In the course of reading wide — on bee farming — Ontegi discovered that honey can be infused with ingredients such as ginger and cinnamon.

The idea to diversify into infused honey was reinforced when a client asked for honey with chilli, ginger and cinnamon.

He resorted to learning the infusion processes. The internet became a valuable resource for him. 

The process of infusion takes days. But the results are worthwhile for the target client, he says.

Ontegi relied on social media platforms, almost entirely, to sell Bee Happy honey. This was in tandem with the business model from inception.

Most orders, he says, came through Instagram, a sizeable number through Twitter and Facebook.

Honey business in Kenya has grown over the years with some businesses employing backstreet practices — mixing sugar and other impurities to achieve higher volumes.

Ontegi knew that authenticity would win him clients.

The same year in December — with sales ramping up every month — he took a booth at the agricultural show in Nairobi. One of the exhibitors was Kenya Industrial Research and Development Institute (KIRDI).

“As I walked around I came across the KIRDI tent. I found people getting their honey tested real-time.

“I did not even know that there was a chemical test for honey. One of the staff told me that they have a department that offered training on honey,” Ontegi says.

Hungry to learn he took a few contacts from the Kirdi tent and got in touch later.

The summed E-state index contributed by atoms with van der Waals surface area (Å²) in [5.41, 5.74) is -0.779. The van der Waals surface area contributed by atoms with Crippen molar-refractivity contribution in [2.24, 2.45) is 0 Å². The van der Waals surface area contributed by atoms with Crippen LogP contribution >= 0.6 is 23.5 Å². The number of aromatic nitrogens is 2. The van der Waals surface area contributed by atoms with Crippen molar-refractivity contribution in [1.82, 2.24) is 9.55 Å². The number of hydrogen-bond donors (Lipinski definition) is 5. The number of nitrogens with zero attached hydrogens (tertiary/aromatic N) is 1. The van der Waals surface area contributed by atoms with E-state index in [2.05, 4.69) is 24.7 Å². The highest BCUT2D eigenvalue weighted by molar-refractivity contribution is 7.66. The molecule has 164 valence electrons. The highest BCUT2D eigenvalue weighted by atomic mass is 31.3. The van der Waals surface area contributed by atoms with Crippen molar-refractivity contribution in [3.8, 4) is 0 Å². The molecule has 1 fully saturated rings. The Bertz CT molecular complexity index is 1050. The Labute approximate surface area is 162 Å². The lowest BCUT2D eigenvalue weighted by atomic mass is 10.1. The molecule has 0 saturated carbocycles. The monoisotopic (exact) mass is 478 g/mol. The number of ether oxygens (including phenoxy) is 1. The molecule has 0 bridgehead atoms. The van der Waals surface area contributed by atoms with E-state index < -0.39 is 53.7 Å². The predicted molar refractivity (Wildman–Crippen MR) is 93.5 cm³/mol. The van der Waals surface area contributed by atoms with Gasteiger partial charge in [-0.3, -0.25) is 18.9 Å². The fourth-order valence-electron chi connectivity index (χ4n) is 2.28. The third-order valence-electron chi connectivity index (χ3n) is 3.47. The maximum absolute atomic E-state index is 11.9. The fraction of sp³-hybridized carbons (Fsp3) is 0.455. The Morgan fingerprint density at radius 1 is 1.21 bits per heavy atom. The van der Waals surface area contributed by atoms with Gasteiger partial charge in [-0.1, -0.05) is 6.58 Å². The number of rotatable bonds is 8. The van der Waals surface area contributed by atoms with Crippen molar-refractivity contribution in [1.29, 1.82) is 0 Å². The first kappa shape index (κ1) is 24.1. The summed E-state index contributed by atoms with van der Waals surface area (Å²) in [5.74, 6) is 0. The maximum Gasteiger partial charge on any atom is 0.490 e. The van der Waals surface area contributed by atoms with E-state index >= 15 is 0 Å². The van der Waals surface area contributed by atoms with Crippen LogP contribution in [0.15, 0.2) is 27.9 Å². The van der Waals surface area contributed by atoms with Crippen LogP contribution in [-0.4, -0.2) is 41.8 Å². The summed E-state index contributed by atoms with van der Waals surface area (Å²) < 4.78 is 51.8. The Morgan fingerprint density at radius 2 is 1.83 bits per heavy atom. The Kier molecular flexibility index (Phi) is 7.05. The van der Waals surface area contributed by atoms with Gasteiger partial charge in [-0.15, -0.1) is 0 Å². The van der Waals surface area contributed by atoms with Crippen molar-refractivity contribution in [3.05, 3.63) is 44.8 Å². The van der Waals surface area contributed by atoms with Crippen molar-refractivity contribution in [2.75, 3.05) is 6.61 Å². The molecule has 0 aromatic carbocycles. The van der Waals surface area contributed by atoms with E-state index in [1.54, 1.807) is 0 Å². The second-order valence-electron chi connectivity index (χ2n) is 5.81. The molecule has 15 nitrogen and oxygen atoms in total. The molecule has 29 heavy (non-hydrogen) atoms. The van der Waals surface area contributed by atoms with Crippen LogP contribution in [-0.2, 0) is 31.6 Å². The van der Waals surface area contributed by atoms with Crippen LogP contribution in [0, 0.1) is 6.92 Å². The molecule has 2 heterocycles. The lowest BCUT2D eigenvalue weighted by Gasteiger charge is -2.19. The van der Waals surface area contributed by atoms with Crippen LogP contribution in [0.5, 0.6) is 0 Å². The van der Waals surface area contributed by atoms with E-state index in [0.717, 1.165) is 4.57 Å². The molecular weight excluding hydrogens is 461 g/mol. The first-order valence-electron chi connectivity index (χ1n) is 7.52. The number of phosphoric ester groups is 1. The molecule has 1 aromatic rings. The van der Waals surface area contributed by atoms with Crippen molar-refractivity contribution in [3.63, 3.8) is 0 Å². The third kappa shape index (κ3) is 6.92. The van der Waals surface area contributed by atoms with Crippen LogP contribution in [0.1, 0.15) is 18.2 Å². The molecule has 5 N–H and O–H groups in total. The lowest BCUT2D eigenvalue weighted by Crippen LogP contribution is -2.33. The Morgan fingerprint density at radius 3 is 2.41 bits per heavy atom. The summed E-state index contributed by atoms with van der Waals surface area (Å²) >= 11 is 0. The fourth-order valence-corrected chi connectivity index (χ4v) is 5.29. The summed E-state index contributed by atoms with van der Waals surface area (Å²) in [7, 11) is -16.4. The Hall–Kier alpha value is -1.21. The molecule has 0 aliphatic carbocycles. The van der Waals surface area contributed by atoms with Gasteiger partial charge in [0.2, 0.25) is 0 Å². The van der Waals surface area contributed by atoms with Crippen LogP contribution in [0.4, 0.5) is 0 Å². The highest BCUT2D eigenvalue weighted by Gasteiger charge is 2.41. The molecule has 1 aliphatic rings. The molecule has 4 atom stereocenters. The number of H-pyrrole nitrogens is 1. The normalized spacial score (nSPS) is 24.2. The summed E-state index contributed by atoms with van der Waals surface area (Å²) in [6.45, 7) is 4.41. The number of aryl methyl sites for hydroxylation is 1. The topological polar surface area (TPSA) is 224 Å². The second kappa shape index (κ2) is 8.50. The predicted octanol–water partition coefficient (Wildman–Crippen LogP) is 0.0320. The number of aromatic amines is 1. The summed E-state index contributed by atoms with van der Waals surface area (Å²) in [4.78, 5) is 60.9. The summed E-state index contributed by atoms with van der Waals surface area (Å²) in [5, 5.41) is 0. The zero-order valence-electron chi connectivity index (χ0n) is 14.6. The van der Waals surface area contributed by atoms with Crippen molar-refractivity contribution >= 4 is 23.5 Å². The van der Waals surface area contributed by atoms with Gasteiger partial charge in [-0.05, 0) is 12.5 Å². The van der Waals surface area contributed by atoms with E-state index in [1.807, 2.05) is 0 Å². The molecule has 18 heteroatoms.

“I took up a training that lasted six months and cost Sh10, 000.”

It was a worthwhile investment. Through training at Kirdi he acquired the Kenya Bureau of Standards quality mark.

In 2018, Bee Happy maintained an upward trajectory. As turnover grew so did the business — so much that the enterprise moved its operations from Ontegi’s living room to a physical address along Lang’ata Road in Nairobi.

Dentist cum strategist

Enter Okello, Ontegi’s sister-in-law and chairperson of the board of directors.

Okello, who Ontegi says is Bee Happy’s co-founder – is in charge of developing business structures from legal, operational and financial needs.

She says: “We are a balance of forces. Like two peas in a pod. We leverage each other’s strengths and skill set.”

Okello, a paediatric dentist, is now as involved in the business as her brother-in-law. Why would a dentist, with a private practice, want to be a bee farmer?

Natural sweetener

“I don’t take sugar myself. And as a dentist I advise patients to seek alternatives that are healthier for their mouths, teeth and general well-being. Honey is a natural sweetener and in that sense my involvement feels purposeful.”

But how does she juggle her busy career with beekeeping and motherhood?

“Most mornings I am at my dental clinic, but in the evenings after work, I catch up with Ontegi and we touch base on progress on our bee agribusiness.

“We also make time over the weekends to visit the hives and check how things are progressing,” she says.

She says she sleeps for four hours. A good percentage of the remaining 20 hours is divided between dentistry and Bee Happy.

Lucky for them, bee-keeping is not a labour intensive business and they sell through social media accounts: making home deliveries in Nairobi and partnering with a courier service for countrywide deliveries.